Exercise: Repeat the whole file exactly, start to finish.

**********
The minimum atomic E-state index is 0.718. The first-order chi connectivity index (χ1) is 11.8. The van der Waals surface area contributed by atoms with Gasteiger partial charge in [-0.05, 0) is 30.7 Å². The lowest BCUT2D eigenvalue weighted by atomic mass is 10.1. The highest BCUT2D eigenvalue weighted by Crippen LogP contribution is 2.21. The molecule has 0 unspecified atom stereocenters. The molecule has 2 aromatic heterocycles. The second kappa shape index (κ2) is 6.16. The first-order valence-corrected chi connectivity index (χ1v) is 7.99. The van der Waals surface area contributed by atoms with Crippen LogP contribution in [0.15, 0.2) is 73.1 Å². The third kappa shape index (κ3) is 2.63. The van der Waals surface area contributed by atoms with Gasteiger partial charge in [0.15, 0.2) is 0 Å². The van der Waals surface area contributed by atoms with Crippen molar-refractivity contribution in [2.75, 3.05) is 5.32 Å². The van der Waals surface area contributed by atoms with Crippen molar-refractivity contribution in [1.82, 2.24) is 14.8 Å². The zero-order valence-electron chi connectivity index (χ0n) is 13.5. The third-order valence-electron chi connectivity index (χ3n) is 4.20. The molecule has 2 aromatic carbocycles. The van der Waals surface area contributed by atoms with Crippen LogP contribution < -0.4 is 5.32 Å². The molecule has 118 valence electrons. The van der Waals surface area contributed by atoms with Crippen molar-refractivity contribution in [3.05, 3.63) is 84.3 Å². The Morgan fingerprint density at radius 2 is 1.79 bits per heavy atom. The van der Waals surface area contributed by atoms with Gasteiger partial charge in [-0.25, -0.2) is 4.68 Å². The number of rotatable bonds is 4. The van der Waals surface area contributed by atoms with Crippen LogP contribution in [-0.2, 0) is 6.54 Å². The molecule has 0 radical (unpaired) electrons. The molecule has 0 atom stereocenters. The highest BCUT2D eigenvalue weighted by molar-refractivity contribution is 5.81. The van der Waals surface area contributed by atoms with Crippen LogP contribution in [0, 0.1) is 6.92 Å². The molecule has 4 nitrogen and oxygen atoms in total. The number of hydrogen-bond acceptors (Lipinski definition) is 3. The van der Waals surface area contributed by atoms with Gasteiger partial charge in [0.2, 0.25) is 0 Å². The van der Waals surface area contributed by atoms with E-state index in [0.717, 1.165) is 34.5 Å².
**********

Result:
The minimum atomic E-state index is 0.718. The first-order chi connectivity index (χ1) is 11.8. The van der Waals surface area contributed by atoms with Gasteiger partial charge in [-0.05, 0) is 30.7 Å². The lowest BCUT2D eigenvalue weighted by atomic mass is 10.1. The highest BCUT2D eigenvalue weighted by Crippen LogP contribution is 2.21. The molecule has 0 unspecified atom stereocenters. The molecule has 2 aromatic heterocycles. The second kappa shape index (κ2) is 6.16. The first-order valence-corrected chi connectivity index (χ1v) is 7.99. The van der Waals surface area contributed by atoms with Crippen LogP contribution in [0.15, 0.2) is 73.1 Å². The third kappa shape index (κ3) is 2.63. The van der Waals surface area contributed by atoms with Gasteiger partial charge in [0.15, 0.2) is 0 Å². The van der Waals surface area contributed by atoms with Crippen molar-refractivity contribution in [2.75, 3.05) is 5.32 Å². The van der Waals surface area contributed by atoms with Crippen molar-refractivity contribution in [1.82, 2.24) is 14.8 Å². The zero-order valence-electron chi connectivity index (χ0n) is 13.5. The third-order valence-electron chi connectivity index (χ3n) is 4.20. The molecule has 2 aromatic carbocycles. The van der Waals surface area contributed by atoms with Crippen LogP contribution < -0.4 is 5.32 Å². The molecule has 118 valence electrons. The van der Waals surface area contributed by atoms with Crippen molar-refractivity contribution in [3.05, 3.63) is 84.3 Å². The Morgan fingerprint density at radius 2 is 1.79 bits per heavy atom. The van der Waals surface area contributed by atoms with Gasteiger partial charge in [-0.25, -0.2) is 4.68 Å². The number of rotatable bonds is 4. The van der Waals surface area contributed by atoms with Crippen LogP contribution in [-0.2, 0) is 6.54 Å². The molecule has 0 radical (unpaired) electrons. The molecule has 0 atom stereocenters. The highest BCUT2D eigenvalue weighted by molar-refractivity contribution is 5.81. The van der Waals surface area contributed by atoms with Crippen LogP contribution in [0, 0.1) is 6.92 Å². The molecule has 4 nitrogen and oxygen atoms in total. The number of hydrogen-bond acceptors (Lipinski definition) is 3. The van der Waals surface area contributed by atoms with Gasteiger partial charge in [0.2, 0.25) is 0 Å². The van der Waals surface area contributed by atoms with E-state index in [0.717, 1.165) is 34.5 Å².